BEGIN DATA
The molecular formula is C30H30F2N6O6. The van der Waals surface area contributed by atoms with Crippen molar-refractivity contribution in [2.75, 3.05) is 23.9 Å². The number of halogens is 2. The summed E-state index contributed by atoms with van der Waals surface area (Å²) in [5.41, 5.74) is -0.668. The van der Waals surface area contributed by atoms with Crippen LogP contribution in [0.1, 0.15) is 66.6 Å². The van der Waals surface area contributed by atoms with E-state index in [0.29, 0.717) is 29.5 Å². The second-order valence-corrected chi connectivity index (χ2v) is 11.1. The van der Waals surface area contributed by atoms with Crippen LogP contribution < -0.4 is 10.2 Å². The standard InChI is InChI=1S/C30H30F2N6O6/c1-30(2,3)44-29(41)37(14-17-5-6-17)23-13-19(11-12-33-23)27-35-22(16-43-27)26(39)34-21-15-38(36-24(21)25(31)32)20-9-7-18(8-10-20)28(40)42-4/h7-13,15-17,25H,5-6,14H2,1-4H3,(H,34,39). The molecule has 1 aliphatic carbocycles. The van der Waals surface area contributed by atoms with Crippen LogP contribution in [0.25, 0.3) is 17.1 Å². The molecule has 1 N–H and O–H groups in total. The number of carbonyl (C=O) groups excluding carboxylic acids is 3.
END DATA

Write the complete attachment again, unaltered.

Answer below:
The molecular formula is C30H30F2N6O6. The van der Waals surface area contributed by atoms with Crippen molar-refractivity contribution in [2.75, 3.05) is 23.9 Å². The number of halogens is 2. The summed E-state index contributed by atoms with van der Waals surface area (Å²) in [5.41, 5.74) is -0.668. The van der Waals surface area contributed by atoms with Crippen LogP contribution in [0.1, 0.15) is 66.6 Å². The van der Waals surface area contributed by atoms with E-state index in [0.29, 0.717) is 29.5 Å². The second-order valence-corrected chi connectivity index (χ2v) is 11.1. The van der Waals surface area contributed by atoms with Crippen LogP contribution < -0.4 is 10.2 Å². The standard InChI is InChI=1S/C30H30F2N6O6/c1-30(2,3)44-29(41)37(14-17-5-6-17)23-13-19(11-12-33-23)27-35-22(16-43-27)26(39)34-21-15-38(36-24(21)25(31)32)20-9-7-18(8-10-20)28(40)42-4/h7-13,15-17,25H,5-6,14H2,1-4H3,(H,34,39). The molecule has 1 aliphatic carbocycles. The van der Waals surface area contributed by atoms with Crippen LogP contribution in [0.25, 0.3) is 17.1 Å². The molecule has 1 N–H and O–H groups in total. The number of carbonyl (C=O) groups excluding carboxylic acids is 3.